Ford to cut thousands of jobs in turnaround plan
Carmaker Ford has announced plans for a major shake-up of its operations in the UK and mainland Europe.
It is expected to lead to thousands of job losses across Europe, including the UK, although cuts at its UK factories are not thought to be imminent.
But Ford Europe boss Steven Armstrong said should the UK leave the EU without a negotiated deal, a further review of UK operations would take place.
Ford is now going to talk to unions about measures to reduce costs.
This includes focusing on more profitable models and exiting less profitable markets, to concentrate more in future on electric and hybrid technology.
The firm will also expand its commercial vehicle business, which will be one of three new divisions being created, along with passenger vehicles and imported vehicles.
Ford hopes the changes will enable it to achieve a 6% operating margin in Europe.
The UK's biggest union Unite said it was working closely with Ford to safeguard jobs in the UK and look after the interests of employees.
The union also said it expected the impact of cuts on jobs in the UK to be limited.
Speaking to reporters after the announcement, Mr Armstrong said the firm "needed to address the parts of the business that are unprofitable".
But he said the move had not been forced upon the firm by the UK vote to leave the European Union on 29 March.
"This is not a consequence of the Brexit situation," he said. "This is not a one or two-year issue."
He added: "If Brexit goes in the wrong direction and we have a hard Brexit, we would need to look again about what we could do to mitigate the impact of that [in the UK]."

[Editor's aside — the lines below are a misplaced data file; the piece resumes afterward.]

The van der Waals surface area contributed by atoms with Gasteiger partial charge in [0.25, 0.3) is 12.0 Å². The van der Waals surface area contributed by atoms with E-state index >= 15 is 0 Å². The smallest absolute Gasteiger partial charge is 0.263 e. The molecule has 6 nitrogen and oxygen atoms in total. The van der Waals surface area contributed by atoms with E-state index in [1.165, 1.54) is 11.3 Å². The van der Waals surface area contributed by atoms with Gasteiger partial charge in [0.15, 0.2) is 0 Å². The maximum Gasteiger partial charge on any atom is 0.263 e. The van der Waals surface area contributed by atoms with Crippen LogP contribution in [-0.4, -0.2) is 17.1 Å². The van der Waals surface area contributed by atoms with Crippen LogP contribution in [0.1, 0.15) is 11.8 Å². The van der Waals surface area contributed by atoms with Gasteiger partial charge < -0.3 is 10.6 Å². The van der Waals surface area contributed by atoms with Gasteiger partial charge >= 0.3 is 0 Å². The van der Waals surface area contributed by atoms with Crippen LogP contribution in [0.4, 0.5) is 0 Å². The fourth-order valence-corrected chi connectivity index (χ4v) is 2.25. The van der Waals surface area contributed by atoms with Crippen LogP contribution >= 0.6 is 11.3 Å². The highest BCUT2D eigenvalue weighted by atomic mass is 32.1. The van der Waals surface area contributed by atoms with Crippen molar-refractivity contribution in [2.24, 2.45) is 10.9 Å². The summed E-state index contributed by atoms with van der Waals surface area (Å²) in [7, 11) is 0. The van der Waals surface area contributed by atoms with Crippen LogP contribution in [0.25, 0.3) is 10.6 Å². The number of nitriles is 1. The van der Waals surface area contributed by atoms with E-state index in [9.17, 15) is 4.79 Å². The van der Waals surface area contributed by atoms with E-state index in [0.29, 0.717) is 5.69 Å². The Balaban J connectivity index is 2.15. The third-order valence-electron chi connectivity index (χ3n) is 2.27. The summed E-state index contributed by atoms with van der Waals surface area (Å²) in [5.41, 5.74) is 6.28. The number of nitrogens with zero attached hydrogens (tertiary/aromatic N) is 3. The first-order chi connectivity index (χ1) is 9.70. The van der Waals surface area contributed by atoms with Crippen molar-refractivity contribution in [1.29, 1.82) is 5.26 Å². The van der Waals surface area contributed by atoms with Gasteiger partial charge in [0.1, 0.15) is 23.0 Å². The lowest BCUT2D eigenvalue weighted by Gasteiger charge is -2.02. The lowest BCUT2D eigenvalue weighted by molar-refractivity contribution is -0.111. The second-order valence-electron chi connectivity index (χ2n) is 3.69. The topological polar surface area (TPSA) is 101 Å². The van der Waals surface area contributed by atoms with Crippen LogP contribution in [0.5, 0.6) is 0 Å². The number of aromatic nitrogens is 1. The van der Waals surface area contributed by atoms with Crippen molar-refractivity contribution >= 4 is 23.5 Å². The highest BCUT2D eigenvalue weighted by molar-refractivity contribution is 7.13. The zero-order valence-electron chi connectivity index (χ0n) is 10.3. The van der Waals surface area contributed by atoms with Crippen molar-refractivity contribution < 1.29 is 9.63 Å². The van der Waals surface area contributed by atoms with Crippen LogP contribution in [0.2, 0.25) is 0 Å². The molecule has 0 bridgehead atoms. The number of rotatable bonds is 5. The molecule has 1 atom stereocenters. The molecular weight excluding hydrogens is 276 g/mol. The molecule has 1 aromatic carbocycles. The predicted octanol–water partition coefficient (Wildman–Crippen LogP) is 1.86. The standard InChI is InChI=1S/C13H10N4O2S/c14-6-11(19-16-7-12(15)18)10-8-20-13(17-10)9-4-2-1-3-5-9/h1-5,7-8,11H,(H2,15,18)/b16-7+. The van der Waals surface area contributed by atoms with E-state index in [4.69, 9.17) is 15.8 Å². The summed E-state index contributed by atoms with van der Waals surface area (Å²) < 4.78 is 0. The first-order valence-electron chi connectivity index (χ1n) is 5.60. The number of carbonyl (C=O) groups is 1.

He said potential closure of plants would "not be off the table".
Ford says there will be a "reduction of surplus labour" across all its business functions.
It has not released any figures, as discussions with unions are continuing, but that it could be in "thousands".
Ford operates two engine factories in the UK, at Dagenham, east of London, and Bridgend in Wales, as well as a joint venture with the gearbox manufacturer Getrag on Merseyside.
The announcement is likely to renew concerns about the long-term future of the Bridgend plant in particular. It is already due to lose a major contract to build engines for Jaguar Land Rover in 2020.
Profits at Ford of Europe fell 82% last year, in part due to the fall in the value of the pound as a result of uncertainty over Brexit.
It is understood that while this is a preoccupation for the company, it is one of many factors affecting the business, which has been underperforming for years.
The BBC understands that Ford's Dunton Technical Centre in Essex could potentially benefit from new investment in the commercial vehicles business.
Ford of Europe has 54,000 employees, with 13,000 in the UK. As well as the UK engine plants, it has other operations in Germany, France, Turkey, Spain, Russia, Romania, and Belgium.
As part of the shake-up the firm says it will stop manufacturing automatic transmissions in Bordeaux, France, in August, and will review its operations in Russia,
Mr Armstrong also said the company was in negotiations with staff representatives about potential job cuts at its Saarlouis plant in Germany, where 6,190 staff assemble cars, as the firm considers discontinuing production of its Ford C-Max model.
The news comes as rival Jaguar Land Rover (JLR) is set to announce it is cutting up to 5,000 jobs from its 40,000-strong UK workforce.
Management, marketing and administrative roles are expected to be hardest hit, but some production staff may also be affected.
The layoffs are part of a £2.5bn cost-cutting plan amid what industry insiders have called a "perfect storm".
They mean a downturn in Chinese sales, a slump in diesel sales and concerns about UK competitiveness post-Brexit.